By: Daniel Klingensmith
By the end of the twentieth century, more then 45,000 large dams were built world wide displacing millions of people, and dramatically altering both ecosystems and social systems centered on rivers. A majority of these dams were constructed after 1945.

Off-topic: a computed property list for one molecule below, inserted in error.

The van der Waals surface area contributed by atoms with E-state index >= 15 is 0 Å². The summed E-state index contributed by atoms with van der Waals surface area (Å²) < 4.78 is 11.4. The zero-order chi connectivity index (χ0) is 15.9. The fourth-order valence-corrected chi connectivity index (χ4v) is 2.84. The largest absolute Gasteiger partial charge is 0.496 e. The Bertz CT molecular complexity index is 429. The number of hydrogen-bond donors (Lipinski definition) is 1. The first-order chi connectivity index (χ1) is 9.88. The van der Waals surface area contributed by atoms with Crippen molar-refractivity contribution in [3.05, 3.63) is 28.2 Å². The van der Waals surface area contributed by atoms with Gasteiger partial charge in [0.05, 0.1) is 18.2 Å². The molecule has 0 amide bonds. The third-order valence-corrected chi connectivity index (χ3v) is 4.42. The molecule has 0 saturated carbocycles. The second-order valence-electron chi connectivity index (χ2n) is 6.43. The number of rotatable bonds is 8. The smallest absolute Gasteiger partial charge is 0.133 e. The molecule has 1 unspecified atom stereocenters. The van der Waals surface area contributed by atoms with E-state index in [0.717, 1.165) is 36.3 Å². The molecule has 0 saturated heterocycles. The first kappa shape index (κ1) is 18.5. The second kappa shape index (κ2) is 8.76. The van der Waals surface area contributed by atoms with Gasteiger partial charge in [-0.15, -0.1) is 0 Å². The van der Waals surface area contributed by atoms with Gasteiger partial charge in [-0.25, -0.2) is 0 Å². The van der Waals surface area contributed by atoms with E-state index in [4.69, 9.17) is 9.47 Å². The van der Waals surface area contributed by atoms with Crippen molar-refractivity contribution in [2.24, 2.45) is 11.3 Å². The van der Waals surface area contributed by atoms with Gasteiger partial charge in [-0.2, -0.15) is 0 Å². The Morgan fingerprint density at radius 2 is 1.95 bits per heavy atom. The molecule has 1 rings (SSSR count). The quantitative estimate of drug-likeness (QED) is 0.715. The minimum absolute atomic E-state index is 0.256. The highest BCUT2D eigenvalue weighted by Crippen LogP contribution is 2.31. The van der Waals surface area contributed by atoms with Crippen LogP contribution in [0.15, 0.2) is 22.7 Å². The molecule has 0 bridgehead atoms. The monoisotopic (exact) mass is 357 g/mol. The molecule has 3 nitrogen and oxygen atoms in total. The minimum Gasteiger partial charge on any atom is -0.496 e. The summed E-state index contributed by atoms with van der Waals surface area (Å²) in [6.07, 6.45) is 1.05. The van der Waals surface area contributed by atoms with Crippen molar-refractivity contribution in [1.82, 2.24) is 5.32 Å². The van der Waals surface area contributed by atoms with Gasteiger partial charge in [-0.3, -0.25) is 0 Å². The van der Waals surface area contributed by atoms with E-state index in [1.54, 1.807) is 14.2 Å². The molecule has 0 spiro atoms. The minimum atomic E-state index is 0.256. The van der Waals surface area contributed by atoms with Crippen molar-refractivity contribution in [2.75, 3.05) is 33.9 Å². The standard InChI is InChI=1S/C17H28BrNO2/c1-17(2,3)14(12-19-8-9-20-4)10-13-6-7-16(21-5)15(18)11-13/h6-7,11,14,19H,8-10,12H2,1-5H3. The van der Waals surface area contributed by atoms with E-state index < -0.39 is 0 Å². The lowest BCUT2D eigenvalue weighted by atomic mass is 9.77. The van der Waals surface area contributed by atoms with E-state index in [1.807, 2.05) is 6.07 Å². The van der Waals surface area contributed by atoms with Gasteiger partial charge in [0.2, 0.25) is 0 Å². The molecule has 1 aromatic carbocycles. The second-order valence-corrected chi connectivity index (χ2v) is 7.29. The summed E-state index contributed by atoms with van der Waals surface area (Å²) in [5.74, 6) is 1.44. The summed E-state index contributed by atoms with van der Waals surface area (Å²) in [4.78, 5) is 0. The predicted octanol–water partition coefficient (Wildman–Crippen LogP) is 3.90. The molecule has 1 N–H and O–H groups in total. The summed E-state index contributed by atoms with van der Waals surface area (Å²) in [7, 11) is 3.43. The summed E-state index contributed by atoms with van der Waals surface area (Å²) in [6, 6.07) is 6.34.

This book seeks to explain the enormous global investment in dams since 1945 and explores their connections to political ideologies. It shows the lack of concern and awareness of policymakers and electorates about the human tragedies. It also sheds light on the disappointing performace of many river valley projects. The author traces the history of the politics and the political culture that influenced economic and technical decisions in the creation of particular dams in India and the United States. In doing so, he contributes to a broader discussion on the politcal significance of dams worldwide, and of the connections between development and nationalism.
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